Our Irish-German family is becoming Norwegian now
Language is key to integrating for kids and their parents in a new culture
Carmel Stelzner with her daughter Nora on her first day of school in Oslo last week.
My daughter Nora started school in Oslo last week at the age of five and three quarters. She had her big new rucksack and matching lunchbox, pencil case and water bottle, proudly shown off to anyone who has visited the house since June.
Oslo has been our home for four years, after my German husband got offered the opportunity to relocate here from London, where we had been living. We saw a chance to jump off the hamster wheel of stress that life in London had become.With two small children, we were always chasing family time while juggling work, travel and long hours.
Our quality of life is great here as we have aligned with the Norwegian values of a healthy, family oriented work-life balance, combined with lots of time in the great outdoors. Last week saw another milestone for us when Nora joined her big brother in our local school here on the outskirts of Oslo.
Off we went on Monday morning to the opening ceremony for new starters in the school gym. My husband had the day off work in honour of the occasion because his employer, like many here, gives a day off for that milestone day that you send a child off into the school system. It’s a very nice touch. We had a lovely lunch together followed by a trip to the local garden centre to buy plants and seeds to sow to mark the day.
Children start school here in the year they turn six, so the boisterous bunch of kids turning up with their parents was ready and eager.
Given that we live in an area of Oslo with very high immigrant population, it’s no surprise that the majority of kids going to our local school are of immigrant backgrounds. Sitting in that gym last week, it was a surprise to see the degree to which Norwegians had become an ethnic minority, almost to the point of non-representation. Most of the children had Pakistani, Turkish, East African, Romanian, Vietnamese and Polish backgrounds.
Many of them were born here, but Norwegian is their second language. Our kids have Irish/German backgrounds and speak English, so we are all in good company. This, in itself, is not a problem as the teaching is excellent and the children learn Norwegian at school, as well as how to behave in accordance with Norwegian societal rules and values.
To me, the challenge is when Norwegian is not just their second language but also their second culture. Can these kids really have a long-term sense of belonging here in Norway when they have little or no chance to befriend ethnic Norwegians of their own age, to go on play dates to Norwegian houses, to eat Norwegian evening meals, to learn the vital social rules such as saying “Takk for maten” or thanks for the food, every time they rise from the table after a meal?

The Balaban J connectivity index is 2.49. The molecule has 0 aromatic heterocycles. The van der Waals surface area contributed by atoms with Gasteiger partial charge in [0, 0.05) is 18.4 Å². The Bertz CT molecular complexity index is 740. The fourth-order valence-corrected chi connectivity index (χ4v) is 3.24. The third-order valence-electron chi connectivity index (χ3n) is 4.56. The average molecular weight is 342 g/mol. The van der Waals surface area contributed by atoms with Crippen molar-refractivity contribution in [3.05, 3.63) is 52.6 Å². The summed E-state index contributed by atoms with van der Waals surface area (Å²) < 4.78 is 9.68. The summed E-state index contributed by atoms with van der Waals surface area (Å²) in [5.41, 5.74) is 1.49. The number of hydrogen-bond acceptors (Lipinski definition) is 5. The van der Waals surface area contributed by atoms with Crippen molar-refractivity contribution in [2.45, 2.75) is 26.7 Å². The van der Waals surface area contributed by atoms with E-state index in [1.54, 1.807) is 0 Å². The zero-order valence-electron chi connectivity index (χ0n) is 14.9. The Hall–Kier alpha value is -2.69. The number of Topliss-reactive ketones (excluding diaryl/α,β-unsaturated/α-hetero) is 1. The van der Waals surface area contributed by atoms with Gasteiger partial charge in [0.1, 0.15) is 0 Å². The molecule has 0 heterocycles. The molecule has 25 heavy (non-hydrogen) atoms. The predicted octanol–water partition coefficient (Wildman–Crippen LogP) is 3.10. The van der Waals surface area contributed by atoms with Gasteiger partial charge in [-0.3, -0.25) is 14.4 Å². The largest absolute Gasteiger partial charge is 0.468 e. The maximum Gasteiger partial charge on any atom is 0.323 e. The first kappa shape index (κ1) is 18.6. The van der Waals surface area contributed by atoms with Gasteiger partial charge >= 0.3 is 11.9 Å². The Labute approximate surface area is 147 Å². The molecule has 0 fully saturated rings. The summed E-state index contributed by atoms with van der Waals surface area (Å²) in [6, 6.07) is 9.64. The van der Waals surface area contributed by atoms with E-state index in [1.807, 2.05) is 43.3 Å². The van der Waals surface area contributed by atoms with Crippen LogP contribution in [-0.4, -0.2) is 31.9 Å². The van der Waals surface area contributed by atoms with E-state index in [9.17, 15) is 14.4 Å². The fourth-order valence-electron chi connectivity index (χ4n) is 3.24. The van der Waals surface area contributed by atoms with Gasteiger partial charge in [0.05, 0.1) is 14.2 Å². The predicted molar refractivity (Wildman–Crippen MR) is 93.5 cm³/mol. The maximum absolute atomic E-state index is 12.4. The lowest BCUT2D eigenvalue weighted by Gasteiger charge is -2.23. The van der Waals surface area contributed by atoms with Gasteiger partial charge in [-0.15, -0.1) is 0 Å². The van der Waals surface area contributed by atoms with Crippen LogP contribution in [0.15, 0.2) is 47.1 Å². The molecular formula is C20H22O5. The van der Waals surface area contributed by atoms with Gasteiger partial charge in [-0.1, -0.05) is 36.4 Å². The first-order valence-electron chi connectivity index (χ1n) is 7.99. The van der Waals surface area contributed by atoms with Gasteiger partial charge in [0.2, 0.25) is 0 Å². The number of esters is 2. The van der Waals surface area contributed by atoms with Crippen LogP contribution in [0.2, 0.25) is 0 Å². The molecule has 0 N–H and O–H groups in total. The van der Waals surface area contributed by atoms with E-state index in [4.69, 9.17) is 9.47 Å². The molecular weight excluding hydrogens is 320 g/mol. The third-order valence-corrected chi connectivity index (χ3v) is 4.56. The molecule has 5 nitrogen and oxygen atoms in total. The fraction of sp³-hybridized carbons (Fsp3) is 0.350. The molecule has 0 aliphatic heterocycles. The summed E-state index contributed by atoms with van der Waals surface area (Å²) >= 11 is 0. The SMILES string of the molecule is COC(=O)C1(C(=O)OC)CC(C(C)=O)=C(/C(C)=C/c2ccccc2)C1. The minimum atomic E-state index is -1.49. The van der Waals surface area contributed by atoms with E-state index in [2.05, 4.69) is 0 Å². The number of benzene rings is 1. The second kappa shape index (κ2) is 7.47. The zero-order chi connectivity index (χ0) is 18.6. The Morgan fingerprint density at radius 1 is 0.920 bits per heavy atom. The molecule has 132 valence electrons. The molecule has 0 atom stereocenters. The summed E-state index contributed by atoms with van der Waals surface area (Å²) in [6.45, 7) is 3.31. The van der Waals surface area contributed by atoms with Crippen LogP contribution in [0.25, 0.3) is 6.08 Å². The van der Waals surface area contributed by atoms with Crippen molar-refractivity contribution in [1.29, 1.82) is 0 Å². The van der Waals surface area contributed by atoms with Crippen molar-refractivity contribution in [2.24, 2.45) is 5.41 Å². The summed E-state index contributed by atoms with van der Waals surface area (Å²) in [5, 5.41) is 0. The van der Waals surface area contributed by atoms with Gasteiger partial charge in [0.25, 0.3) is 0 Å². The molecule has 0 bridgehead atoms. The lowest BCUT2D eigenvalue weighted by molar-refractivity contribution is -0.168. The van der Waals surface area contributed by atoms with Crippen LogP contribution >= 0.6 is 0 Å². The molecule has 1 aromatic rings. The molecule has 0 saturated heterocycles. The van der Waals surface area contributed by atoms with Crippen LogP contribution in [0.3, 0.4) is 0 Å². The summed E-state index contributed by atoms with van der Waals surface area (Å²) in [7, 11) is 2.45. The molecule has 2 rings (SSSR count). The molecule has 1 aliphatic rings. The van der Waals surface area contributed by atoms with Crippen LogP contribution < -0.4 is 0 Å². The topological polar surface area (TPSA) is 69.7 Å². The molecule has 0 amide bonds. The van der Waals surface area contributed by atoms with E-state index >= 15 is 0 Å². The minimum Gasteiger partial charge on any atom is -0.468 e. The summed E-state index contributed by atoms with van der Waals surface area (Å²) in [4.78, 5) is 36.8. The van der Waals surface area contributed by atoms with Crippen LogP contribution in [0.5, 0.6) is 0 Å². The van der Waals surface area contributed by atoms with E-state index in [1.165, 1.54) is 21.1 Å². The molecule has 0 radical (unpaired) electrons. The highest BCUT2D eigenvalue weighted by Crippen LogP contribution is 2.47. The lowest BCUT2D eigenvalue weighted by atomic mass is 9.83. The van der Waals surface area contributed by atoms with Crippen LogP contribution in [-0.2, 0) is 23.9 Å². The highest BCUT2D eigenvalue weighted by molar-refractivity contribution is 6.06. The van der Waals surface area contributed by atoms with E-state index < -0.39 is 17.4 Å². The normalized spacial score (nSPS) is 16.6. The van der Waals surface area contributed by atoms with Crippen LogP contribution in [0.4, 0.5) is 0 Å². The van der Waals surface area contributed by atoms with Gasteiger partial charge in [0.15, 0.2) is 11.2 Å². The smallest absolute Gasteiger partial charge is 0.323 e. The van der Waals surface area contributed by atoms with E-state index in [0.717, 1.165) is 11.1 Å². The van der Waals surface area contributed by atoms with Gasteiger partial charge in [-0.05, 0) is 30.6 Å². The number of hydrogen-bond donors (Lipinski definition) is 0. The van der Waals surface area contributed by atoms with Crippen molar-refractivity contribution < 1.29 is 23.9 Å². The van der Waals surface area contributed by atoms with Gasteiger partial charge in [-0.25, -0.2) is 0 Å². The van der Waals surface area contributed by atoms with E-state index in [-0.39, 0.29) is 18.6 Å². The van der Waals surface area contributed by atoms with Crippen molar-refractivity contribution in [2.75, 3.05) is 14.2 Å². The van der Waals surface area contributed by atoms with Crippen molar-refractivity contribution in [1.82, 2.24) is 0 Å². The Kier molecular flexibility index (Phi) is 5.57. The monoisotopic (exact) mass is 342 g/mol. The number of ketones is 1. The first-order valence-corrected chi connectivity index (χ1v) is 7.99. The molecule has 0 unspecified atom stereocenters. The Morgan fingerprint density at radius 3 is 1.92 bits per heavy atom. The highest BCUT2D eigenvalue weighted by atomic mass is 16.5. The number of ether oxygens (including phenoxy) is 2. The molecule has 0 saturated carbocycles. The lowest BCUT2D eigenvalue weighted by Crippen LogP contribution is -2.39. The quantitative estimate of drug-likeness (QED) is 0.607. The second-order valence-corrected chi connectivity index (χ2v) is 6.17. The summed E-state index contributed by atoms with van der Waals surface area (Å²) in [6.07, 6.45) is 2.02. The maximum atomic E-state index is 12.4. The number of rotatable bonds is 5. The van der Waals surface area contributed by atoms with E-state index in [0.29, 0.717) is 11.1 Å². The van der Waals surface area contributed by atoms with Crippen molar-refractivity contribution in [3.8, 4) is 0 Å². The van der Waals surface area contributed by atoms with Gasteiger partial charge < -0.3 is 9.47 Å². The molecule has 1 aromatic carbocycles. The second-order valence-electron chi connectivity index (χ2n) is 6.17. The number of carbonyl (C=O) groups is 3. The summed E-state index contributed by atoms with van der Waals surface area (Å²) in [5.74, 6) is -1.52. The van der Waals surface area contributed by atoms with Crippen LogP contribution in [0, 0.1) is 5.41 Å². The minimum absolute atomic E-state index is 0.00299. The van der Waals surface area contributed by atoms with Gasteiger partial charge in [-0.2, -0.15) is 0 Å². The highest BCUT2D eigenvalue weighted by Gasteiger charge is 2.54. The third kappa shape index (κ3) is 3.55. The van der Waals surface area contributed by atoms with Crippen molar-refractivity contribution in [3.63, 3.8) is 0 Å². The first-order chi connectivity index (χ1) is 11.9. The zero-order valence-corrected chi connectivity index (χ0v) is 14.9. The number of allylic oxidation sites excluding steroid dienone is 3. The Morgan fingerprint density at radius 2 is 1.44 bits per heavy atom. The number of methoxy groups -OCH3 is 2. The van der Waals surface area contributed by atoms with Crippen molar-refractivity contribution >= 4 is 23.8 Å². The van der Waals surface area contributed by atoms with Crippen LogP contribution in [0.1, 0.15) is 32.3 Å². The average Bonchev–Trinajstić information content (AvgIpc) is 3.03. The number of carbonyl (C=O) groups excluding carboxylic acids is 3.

When it comes to school selection for your children, there is free choice here. In my experience, Norwegian society is incredibly welcoming to immigrants, but there is a tipping point in the school system, at primary level at any rate. Up to 50 per cent immigrant kids is fine and seen as giving enriching cultural exposure in all directions. But if you slide past that halfway mark, understandably, Norwegians start to move their kids to other schools because most don’t want their kids to be in a minority in their own country.
With a general election coming up here in Norway next month, integration is a hot topic, and there has been much talk in the media about tackling immigrant dominance in schools, with one idea being to “bus” kids with migrant backgrounds to other areas of the city where the cultural split has a healthier Norwegian bias.
I am not going to propose a solution, but it’s a big issue worthy of consideration, and not just in Norway. What western governments want is fully integrated immigrants contributing to society and embracing the indigenous culture. If you have suburban areas of a city where there are blocks and blocks of new apartments with only immigrants moving in, the best case is that you will have functional immigrants, but not integrated ones. The two-tiered society that this divide creates will likely be a big problem down the line.
From a cultural integration perspective, we have it easier than many of our fellow immigrants because we speak English, which almost all Norwegians understand. With a similar European cultural background (as well me being a talkative Irish person), we have been able to reach out, and all four of us have made some great Norwegian friends.
I’ve learned Norwegian, and my husband is doing so too. The kids speak it fluently, and after four years have a strong sense of belonging here. Although proud of their Irish/German/born-in-London heritage, the roots of their cultural identity are now firmly tied to Norway.
In terms of other immigrant children in our school, the educational authorities are offering free Norwegian language classes to parents. It is recognised that parents need to be able to speak the language and communicate outside of their own ethnic circle. This is vital for kids to really and truly “live” in Norway, both at home as well as at school.
And back to our little school starter: one week in, she is loving her big school. The plants are being watched carefully on a daily basis as she and they flourish in tandem. Tired of the big brother annoying her by saying it was his school, she is very happy to be able to finally call it her school. After all, when you are five and three quarters, there is nothing more annoying than a big brother with a sense of entitlement.
Carmel Stelzner blogs at midlifemigrant.com about family life in Norway.